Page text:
The Farnsworth House Inn welcomes guests and offers gracious accommodations year round. We invite you to surround yourself with an enchanting blend of intimate atmosphere and Victorian elegance.
Experience multiple ghost presentations...
Our period dressed guides will spin tales of the strange and unexplained that took place, and STILL take place, in the house and throughout the town of Gettysburg.
Welcome to the
The Lincoln procession passed the Farnsworth House on November 19, 1863, on the way to the National Cemetery where he delivered the famous Gettysburg Address. Harvey Sweney, the owner of the house during the battle, composed a letter to his brother, penning the most insightful and powerful account ever written on the subject.
Our Bed & Breakfast guests enjoy lovely Victorian rooms. For a dining experience reminiscent of the Civil War era, our Meade and Lee dining rooms offer Pennsylvania Dutch and period fare served by period dressed servers. Our family friendly Sweney's Tavern features a vast collection of props from the movie, Gettysburg. The garret (attic) holds a personal collection of Civil War artifacts. The Farnsworth House has won many awards and recognition over the years. A&E, BBC, Food Network, Discovery, History, Sci-Fi, and Travel Channels, Hollywood Squares and Wheel of Fortune have featured our Historic Inn.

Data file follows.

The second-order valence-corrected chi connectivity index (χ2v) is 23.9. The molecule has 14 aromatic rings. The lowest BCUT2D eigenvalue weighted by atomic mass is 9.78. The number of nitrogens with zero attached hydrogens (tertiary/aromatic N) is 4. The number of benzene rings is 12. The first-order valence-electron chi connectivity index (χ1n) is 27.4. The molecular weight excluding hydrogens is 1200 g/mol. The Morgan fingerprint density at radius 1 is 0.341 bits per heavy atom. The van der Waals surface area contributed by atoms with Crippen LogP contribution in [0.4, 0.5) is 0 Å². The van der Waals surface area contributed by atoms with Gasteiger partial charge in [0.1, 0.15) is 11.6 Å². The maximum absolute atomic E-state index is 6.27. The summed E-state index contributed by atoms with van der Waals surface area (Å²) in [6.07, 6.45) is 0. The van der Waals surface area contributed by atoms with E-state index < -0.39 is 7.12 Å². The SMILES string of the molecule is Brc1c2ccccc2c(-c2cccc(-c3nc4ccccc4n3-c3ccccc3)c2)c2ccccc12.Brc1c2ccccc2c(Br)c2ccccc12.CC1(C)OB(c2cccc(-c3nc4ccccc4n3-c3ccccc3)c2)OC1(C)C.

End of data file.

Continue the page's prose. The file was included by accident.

The Farnsworth House Inn is in good company. Fine Living Magazine puts it in the same category as the legendary Don CeSar Beach Resort in St. Petersburg, Florida. It has the same distinction as the Hotel del Coronado in San Diego, the Queen Mary Hotel in Long Beach and the Lizzie Borden Bed & Breakfast in Fall River Massachussetts. Whats the connection? They are all among the most haunted locations in America.
The house is named in honor of Brigadier General Elon John Farnsworth, who led an ill-fated charge after the failure of Pickett's charge, claiming the lives of Farnsworth and 65 of his men.
The original part of the house was built in 1810, followed by the brick structure in 1833. The house sheltered Confederate sharpshooters during the three-day conflict, one of whom it is believed to have accidentally shot 20 year-old Mary Virginia "Jennie" Wade, the only civilian who died during the battle. More than 100 bullet holes pock the walls. Following the battle, the house served as a hospital.
Dine by candlelight in our authentically restored dining room among original decor such as photographs by famed Civil War photographer Mathew Brady. Experience a variety of period specialty fare served by period dressed servers.